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Ruby Gem to create a KML regular polygon (square, hexagon, circle, star etc.) for only a centre-point (longitude, latitude) and radius.

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Octocat-spinner-32 lib
Octocat-spinner-32 .gitignore
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Octocat-spinner-32 kml_polygon.gemspec


Google earth doesn't provide polygon primitives, leaving you to generate them as a series of points.

Given only a center-point (longitude/latitude) and radius, this Gem makes it easy to create (n) sided polygons (sufficient sides giving a circle) or stars, for inclusion in a KML file.

All credit to Nick Galbreath for the original code, and for providing it an a portable format. Thanks! (


Add this line to your application's Gemfile:

gem 'kml_polygon'

And then execute:

$ bundle

Or install it yourself as:

$ gem install kml_polygon


kml_regular_polygon(longitude, latitude, radius, [sides=20, rotate=0])
kml_star(longitude, latitude, radius, inner_radius, [sides=10, rotate=0])

Returns a string suitable for adding into a KML file.


kml_regular_polygon(longitude, latitude, radius, [sides=0, rotate=0])

Regular polygon

longitude, latitude - center point in decimal degrees
radius              - radius in meters
segments            - number of sides, > 20 looks like a circle (optional, default: 20)
rotate              - rotate polygon <rotate> degrees (optional, default: 0)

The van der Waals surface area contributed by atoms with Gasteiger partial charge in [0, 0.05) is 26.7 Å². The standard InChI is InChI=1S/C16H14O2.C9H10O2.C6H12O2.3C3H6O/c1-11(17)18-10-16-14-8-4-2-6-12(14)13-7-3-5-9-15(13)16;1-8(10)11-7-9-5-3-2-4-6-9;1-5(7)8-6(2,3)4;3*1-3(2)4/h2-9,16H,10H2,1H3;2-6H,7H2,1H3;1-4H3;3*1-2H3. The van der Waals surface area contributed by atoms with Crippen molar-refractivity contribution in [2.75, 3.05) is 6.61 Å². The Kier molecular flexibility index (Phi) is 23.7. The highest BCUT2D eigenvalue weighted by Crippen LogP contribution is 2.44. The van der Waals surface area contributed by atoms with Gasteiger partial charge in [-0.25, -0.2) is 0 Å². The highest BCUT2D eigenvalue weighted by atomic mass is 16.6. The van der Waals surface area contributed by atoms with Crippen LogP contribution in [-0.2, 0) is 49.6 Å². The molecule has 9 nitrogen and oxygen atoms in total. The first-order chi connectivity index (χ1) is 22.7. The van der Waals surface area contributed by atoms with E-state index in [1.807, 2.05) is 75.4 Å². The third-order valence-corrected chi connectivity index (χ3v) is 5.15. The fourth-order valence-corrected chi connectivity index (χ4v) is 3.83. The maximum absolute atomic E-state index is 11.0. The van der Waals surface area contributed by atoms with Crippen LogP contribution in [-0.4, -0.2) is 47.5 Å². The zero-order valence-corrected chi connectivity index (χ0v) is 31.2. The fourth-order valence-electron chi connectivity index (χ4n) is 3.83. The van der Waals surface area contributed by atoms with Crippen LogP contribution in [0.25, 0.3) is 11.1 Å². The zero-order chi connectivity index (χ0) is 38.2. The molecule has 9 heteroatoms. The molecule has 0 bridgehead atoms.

kml_star(longitude, latitude, radius, inner_radius, [sides=10, rotate=0])

Make a "star" or "burst" pattern

longitude, latitude - center point in decimal degrees
radius              - radius in meters
inner_radius        - radius in meters, typically < outer_radius
segments            - number of "points" on the star (optional, default: 10)
rotate              - rotate polygon by <rotate> degrees (optional, default: 0)

For Example:

# kml_polygon_example.rb
include kml_polygon
circle = kml_regular_polygon(-95, 50, 70000)
star = kml_star(-95,45, 70000, 50000)
puts "<kml><Document>
      <Style id='polygon1'><PolyStyle><color>7fff0000</color></PolyStyle></Style>
      <Style id='polygon2'><PolyStyle><color>7f0000ff</color></PolyStyle></Style>
      <Placemark><styleUrl>polygon1</styleUrl><Polygon>" << circle << "</Polygon></Placemark>
      <Placemark><styleUrl>polygon2</styleUrl><Polygon>" << star << "</Polygon></Placemark>

Outputs a minimal but funtional KML file with one circle and one star in semi-transparent colors.


  1. Fork it (git clone git://
  2. Create your feature branch (git checkout -b my-new-feature)
  3. Commit your changes (git commit -am 'Add some feature')
  4. Push to the branch (git push origin my-new-feature)
  5. Create new Pull Request
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